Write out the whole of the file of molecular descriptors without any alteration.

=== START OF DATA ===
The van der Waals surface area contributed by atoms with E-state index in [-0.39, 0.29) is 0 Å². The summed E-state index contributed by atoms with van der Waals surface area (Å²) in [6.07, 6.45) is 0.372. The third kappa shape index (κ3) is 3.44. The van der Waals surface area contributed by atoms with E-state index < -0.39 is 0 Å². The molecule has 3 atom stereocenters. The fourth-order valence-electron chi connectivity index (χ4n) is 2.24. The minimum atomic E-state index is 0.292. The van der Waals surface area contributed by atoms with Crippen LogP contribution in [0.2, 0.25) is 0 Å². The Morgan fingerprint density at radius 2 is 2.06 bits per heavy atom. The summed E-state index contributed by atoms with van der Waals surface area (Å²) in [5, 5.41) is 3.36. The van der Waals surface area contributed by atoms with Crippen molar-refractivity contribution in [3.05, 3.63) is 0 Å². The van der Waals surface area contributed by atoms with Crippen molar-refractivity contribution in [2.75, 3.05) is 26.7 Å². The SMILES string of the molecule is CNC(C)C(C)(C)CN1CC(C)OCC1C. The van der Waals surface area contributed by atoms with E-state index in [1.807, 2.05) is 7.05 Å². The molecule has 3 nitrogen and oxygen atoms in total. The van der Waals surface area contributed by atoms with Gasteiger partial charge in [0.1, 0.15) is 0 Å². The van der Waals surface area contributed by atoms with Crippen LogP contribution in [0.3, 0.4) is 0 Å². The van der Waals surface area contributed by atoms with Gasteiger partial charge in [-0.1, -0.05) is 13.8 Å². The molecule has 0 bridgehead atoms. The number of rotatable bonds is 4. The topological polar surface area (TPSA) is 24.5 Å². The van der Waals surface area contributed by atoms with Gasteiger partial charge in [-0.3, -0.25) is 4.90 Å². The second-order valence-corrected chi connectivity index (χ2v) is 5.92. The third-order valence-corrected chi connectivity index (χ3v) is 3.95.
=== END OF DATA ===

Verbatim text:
The van der Waals surface area contributed by atoms with E-state index in [-0.39, 0.29) is 0 Å². The summed E-state index contributed by atoms with van der Waals surface area (Å²) in [6.07, 6.45) is 0.372. The third kappa shape index (κ3) is 3.44. The van der Waals surface area contributed by atoms with E-state index < -0.39 is 0 Å². The molecule has 3 atom stereocenters. The fourth-order valence-electron chi connectivity index (χ4n) is 2.24. The minimum atomic E-state index is 0.292. The van der Waals surface area contributed by atoms with Crippen LogP contribution in [0.2, 0.25) is 0 Å². The Morgan fingerprint density at radius 2 is 2.06 bits per heavy atom. The summed E-state index contributed by atoms with van der Waals surface area (Å²) in [5, 5.41) is 3.36. The van der Waals surface area contributed by atoms with Crippen molar-refractivity contribution in [3.05, 3.63) is 0 Å². The van der Waals surface area contributed by atoms with Crippen molar-refractivity contribution in [2.75, 3.05) is 26.7 Å². The SMILES string of the molecule is CNC(C)C(C)(C)CN1CC(C)OCC1C. The van der Waals surface area contributed by atoms with E-state index in [1.807, 2.05) is 7.05 Å². The molecule has 3 nitrogen and oxygen atoms in total. The van der Waals surface area contributed by atoms with Gasteiger partial charge in [0.1, 0.15) is 0 Å². The van der Waals surface area contributed by atoms with Crippen LogP contribution in [0.3, 0.4) is 0 Å². The van der Waals surface area contributed by atoms with Gasteiger partial charge in [-0.1, -0.05) is 13.8 Å². The molecule has 0 bridgehead atoms. The number of rotatable bonds is 4. The topological polar surface area (TPSA) is 24.5 Å². The van der Waals surface area contributed by atoms with Gasteiger partial charge in [-0.3, -0.25) is 4.90 Å². The second-order valence-corrected chi connectivity index (χ2v) is 5.92. The third-order valence-corrected chi connectivity index (χ3v) is 3.95.